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Thailand ruling party launches election bid amid protests

BANGKOK--Thai Prime Minister Yingluck Shinawatra's party on Saturday kicked off campaigning for February elections in the face of an opposition boycott and protester plans to “shut down” Bangkok in a bid to derail the vote.

The Puea Thai party launched its re-election bid with rallies in its northern heartlands and on the outskirts of the capital, which has been shaken by weeks of sometimes violent anti-government demonstrations that have left eight people dead and about 400 wounded.

“I am confident that the campaign will go smoothly — we are not the ones triggering conflict,” said party leader Jarupong Ruangsuwan, adding that the party's election slogan would urge people to vote to “preserve democracy.”

Yingluck called snap elections after coming under intense pressure from protesters vowing to rid the country of the influence of her brother — controversial former Premier Thaksin Shinawatra, who is widely believed to control her party from self-exile in Dubai.

Demonstrators, who have vowed to disrupt the election on Feb. 2, want Thai democracy to be suspended for a year or more, with a “people's council” installed to implement loosely defined reforms.

Protesters plan to occupy Bangkok from Jan. 13 in the run up to the poll, vowing to prevent government officials from going to work and to cut off power and water to official buildings.

They also plan several marches in the capital starting from Sunday to build momentum ahead of the occupation attempt.

Thailand has been periodically convulsed by political bloodshed since Thaksin was overthrown by royalist generals in a coup in 2006.

The current rallies, led by a former opposition MP, erupted over a now-shelved amnesty plan that could have allowed the former leader to return.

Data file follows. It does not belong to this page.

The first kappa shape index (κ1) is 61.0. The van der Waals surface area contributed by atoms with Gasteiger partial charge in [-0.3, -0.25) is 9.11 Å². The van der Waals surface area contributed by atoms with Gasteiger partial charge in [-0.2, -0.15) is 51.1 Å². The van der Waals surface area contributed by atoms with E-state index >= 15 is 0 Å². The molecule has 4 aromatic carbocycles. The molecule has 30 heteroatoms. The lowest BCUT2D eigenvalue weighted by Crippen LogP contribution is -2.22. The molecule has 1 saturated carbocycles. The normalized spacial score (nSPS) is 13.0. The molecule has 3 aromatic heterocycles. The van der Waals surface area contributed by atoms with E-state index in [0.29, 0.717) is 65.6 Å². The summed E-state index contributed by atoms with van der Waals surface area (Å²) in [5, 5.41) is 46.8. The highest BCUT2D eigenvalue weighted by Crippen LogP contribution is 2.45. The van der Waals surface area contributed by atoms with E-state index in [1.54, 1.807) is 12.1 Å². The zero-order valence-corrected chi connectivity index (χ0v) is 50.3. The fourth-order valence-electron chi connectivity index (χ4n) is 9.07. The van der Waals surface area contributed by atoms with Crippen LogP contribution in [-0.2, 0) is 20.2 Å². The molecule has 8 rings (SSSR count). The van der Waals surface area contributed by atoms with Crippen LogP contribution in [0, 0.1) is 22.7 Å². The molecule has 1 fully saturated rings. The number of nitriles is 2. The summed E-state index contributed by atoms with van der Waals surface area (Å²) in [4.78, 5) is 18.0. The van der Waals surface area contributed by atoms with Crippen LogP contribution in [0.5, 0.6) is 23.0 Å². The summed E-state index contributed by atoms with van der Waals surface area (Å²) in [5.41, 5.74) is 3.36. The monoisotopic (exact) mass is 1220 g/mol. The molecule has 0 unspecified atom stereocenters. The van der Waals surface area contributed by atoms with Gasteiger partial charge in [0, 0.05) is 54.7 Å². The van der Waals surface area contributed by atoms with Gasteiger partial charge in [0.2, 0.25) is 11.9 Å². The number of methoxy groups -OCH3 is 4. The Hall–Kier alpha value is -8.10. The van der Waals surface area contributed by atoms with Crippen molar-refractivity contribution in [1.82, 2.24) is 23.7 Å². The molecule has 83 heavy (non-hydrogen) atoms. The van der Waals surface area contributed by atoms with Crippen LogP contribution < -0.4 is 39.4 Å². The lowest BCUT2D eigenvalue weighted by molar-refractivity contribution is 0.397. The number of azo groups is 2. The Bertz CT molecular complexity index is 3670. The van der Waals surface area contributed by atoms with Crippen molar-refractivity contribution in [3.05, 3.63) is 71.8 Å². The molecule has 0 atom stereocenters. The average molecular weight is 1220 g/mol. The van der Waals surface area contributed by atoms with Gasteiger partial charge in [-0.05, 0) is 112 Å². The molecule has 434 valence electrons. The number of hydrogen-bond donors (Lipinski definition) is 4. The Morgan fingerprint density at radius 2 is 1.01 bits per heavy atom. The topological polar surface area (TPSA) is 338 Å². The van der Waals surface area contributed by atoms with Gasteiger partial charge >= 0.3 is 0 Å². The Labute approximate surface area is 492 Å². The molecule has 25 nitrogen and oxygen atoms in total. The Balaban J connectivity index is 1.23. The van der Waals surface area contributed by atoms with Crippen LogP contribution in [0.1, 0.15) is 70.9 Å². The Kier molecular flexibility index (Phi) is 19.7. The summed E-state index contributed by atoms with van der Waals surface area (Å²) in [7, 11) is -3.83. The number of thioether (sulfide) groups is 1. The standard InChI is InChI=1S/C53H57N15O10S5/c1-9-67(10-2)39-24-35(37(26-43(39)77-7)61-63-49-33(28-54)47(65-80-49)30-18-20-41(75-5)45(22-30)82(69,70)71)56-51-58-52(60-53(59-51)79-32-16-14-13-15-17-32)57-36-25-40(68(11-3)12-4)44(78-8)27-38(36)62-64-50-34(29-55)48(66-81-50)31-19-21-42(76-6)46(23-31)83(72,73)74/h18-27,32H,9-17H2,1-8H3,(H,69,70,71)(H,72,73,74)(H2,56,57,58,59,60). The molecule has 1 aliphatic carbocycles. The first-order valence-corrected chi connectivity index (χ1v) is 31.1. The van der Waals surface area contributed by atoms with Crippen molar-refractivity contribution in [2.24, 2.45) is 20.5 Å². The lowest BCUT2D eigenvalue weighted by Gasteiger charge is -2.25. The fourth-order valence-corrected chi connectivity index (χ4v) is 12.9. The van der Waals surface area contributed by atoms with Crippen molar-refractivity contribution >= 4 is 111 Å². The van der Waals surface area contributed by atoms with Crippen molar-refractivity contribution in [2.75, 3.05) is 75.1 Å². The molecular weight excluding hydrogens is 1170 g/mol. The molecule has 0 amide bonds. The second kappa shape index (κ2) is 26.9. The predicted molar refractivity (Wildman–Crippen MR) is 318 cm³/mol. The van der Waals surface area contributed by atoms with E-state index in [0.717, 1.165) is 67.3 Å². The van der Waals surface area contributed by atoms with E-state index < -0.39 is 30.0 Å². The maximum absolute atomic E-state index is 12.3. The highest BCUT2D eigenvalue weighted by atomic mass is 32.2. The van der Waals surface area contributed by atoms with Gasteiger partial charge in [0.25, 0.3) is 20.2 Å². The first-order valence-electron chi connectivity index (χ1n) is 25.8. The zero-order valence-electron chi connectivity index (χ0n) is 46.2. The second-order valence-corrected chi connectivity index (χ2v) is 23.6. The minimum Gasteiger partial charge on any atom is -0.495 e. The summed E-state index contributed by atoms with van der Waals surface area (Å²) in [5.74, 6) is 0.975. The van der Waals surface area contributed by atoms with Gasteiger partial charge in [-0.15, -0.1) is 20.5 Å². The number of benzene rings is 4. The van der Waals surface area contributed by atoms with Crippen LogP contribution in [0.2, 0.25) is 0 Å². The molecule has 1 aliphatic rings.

Thailand's main opposition Democrat Party, which has not won an elected majority in two decades, support the rallies and have opted to boycott the election.

As campaigning began Saturday, several thousand Puea Thai supporters gathered in a field on the outskirts of Bangkok, one of five party rally locations.

Yingluck's government still enjoys strong support and would be expected to win.

The country's election commission, whose call to postpone the polls was rejected by the government, said on Friday the vote was expected to go ahead.

But doubts remain over whether a government could be formed, even if the election proceeds.

Demonstrators have prevented candidates from registering for the polls in several opposition-dominated southern provinces, which could result in a situation in which there are not enough elected members of parliament after the vote to select a prime minister.

Thai stocks and the baht currency have fallen sharply on concerns that the deepening crisis will scare off foreign tourists and discourage international investment.

Former Premier Somchai Wongsawat, Thaksin's brother-in-law, said the current demonstrations could potentially be more damaging than those that led to his expulsion from power in 2008, when opposition protesters paralysed Bangkok's main airports.

“They don't want an election. They want to overthrow government. It is dangerous,” he told AFP.

A number of foreign governments have advised their nationals to avoid the current protest sites.

The protest movement have pledged not to disrupt the airports.

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